In that case Chief Justice Langa pointed out that a Code of Conduct like the one adopted by Durban Girls High School was not a neutral document. The norms of such a code actually enforced mainstream and historically privileged practices and excluded marginalised practices. What was required in such cases was for a school or other institution to make a reasonable accommodation of all the different cultural and religious practices of its members. This required more than mere tolerance of what is perceived as weird or alien beliefs and practices and required a celebration of the diversity of cultures and religions in South Africa.
The case should be compulsory reading for all managers in South Africa as it has profound consequences for our debate about religious diversity. It placed a heavy burden on any institution to accommodate those who do not form part of the majority and whose beliefs and practices are not embedded in the institutional culture of that institution through its codes, rules and practices.
So often those who form part of the majority do not notice that the rules and codes they have adopted reflects their own cultural beliefs and practices – often seeing the rules and codes as natural and normal expressions of what is required for the institution. This judgment instructs institutions to move away from culturally specific rules and codes and requires them to engage with diversity and difference.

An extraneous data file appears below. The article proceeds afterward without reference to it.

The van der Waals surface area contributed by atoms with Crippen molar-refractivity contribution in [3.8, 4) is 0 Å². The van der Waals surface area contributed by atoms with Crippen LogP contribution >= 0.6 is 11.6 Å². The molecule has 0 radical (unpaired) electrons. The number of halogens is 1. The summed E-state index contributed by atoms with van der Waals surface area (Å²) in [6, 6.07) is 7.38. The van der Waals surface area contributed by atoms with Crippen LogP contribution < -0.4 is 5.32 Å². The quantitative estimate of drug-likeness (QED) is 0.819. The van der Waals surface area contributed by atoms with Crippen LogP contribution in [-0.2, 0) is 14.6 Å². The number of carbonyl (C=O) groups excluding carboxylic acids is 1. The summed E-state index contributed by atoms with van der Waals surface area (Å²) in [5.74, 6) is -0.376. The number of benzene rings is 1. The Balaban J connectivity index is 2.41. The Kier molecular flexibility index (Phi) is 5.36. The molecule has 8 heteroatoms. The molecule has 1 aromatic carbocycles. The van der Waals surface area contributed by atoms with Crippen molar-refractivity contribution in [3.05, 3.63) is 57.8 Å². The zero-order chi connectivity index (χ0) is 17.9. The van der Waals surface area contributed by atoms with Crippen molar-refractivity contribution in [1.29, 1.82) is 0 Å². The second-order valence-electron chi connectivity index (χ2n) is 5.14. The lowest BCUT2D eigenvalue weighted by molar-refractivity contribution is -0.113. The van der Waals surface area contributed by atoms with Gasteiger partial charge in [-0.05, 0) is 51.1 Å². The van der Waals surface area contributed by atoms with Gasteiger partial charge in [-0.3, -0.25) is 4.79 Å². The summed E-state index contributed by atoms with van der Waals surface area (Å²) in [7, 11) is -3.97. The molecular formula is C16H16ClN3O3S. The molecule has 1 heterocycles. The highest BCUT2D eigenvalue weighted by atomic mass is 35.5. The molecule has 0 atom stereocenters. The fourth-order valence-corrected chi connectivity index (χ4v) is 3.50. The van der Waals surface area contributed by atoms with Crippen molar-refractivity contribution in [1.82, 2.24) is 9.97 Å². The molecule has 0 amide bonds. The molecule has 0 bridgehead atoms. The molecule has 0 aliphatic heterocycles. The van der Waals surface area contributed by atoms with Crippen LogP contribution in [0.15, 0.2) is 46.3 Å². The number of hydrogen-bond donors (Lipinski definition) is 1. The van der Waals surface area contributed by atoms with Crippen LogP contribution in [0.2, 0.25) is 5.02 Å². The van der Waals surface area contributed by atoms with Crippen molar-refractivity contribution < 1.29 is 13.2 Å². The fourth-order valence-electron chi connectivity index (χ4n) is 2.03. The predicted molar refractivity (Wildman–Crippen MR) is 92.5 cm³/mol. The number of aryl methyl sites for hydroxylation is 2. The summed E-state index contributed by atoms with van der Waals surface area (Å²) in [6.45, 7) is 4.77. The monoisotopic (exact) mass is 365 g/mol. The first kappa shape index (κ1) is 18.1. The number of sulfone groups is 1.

If we had not lived in Zilleville, but in Islamabad, a University would have planned ahead to ensure that no exams would have to be written during the Friday Prayer. But because the vast majority of South Africans (and the University management) are Christian, this was never considered. It would have been easy to extend the examination period with one session to accommodate everyone, yet this was not done – not out of malice but because of a lack of knowledge and appreciation of minority religious practices.
This thoughtlessness sends a signal to the minority religious group that their religion is not equally respected in our society. It fails to celebrate the diversity of our society in the way advocated by the Constitutional Court.
Atheists or people who are sceptical about the existence of any higher being also face this problem as it is often assumed that one is religious and belongs to a specific religious community. This is why I was disappointed by the remarks made by Mr Jacob Zuma (ha, you thought I would get through an entire post without mentioning the Dear Leader!) that “we need to teach our people to fear God”.
No Mr Zuma, in line with the Constitution we need to teach our people to respect each other and each others beliefs – whether we believe in Allah, in Jesus Christ or merely believe that it is a good thing to have a glass of wine every day. Respect for difference is the key. But if one has a narrow world view and is not aware of one’s own hidden alienating assumptions about how the world works or ought to work, one cannot respect the full diversity of beliefs in South Africa.BACK TO TOP